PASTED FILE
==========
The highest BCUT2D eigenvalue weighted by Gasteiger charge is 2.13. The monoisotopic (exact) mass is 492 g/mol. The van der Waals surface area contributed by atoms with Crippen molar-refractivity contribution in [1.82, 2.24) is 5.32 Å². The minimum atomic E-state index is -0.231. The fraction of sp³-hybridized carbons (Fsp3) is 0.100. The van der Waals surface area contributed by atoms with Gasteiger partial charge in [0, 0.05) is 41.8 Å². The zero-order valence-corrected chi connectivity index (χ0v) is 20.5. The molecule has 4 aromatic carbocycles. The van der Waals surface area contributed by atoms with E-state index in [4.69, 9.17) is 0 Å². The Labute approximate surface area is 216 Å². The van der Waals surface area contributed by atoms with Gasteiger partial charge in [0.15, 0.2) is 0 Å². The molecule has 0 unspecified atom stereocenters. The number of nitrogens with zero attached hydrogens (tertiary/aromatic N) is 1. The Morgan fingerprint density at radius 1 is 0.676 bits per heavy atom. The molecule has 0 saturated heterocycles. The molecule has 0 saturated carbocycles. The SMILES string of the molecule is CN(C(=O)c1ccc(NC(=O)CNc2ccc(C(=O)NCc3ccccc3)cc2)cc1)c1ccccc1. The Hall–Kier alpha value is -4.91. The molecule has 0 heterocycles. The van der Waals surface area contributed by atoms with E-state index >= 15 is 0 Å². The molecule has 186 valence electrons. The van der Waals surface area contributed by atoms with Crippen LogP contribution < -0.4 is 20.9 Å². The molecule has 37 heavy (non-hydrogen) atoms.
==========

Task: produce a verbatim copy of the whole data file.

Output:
The highest BCUT2D eigenvalue weighted by Gasteiger charge is 2.13. The monoisotopic (exact) mass is 492 g/mol. The van der Waals surface area contributed by atoms with Crippen molar-refractivity contribution in [1.82, 2.24) is 5.32 Å². The minimum atomic E-state index is -0.231. The fraction of sp³-hybridized carbons (Fsp3) is 0.100. The van der Waals surface area contributed by atoms with Gasteiger partial charge in [0, 0.05) is 41.8 Å². The zero-order valence-corrected chi connectivity index (χ0v) is 20.5. The molecule has 4 aromatic carbocycles. The van der Waals surface area contributed by atoms with E-state index in [4.69, 9.17) is 0 Å². The Labute approximate surface area is 216 Å². The van der Waals surface area contributed by atoms with Gasteiger partial charge in [0.15, 0.2) is 0 Å². The molecule has 0 unspecified atom stereocenters. The number of nitrogens with zero attached hydrogens (tertiary/aromatic N) is 1. The Morgan fingerprint density at radius 1 is 0.676 bits per heavy atom. The molecule has 0 saturated heterocycles. The molecule has 0 saturated carbocycles. The SMILES string of the molecule is CN(C(=O)c1ccc(NC(=O)CNc2ccc(C(=O)NCc3ccccc3)cc2)cc1)c1ccccc1. The Hall–Kier alpha value is -4.91. The molecule has 0 heterocycles. The van der Waals surface area contributed by atoms with E-state index >= 15 is 0 Å². The molecule has 186 valence electrons. The van der Waals surface area contributed by atoms with Crippen LogP contribution < -0.4 is 20.9 Å². The molecule has 37 heavy (non-hydrogen) atoms.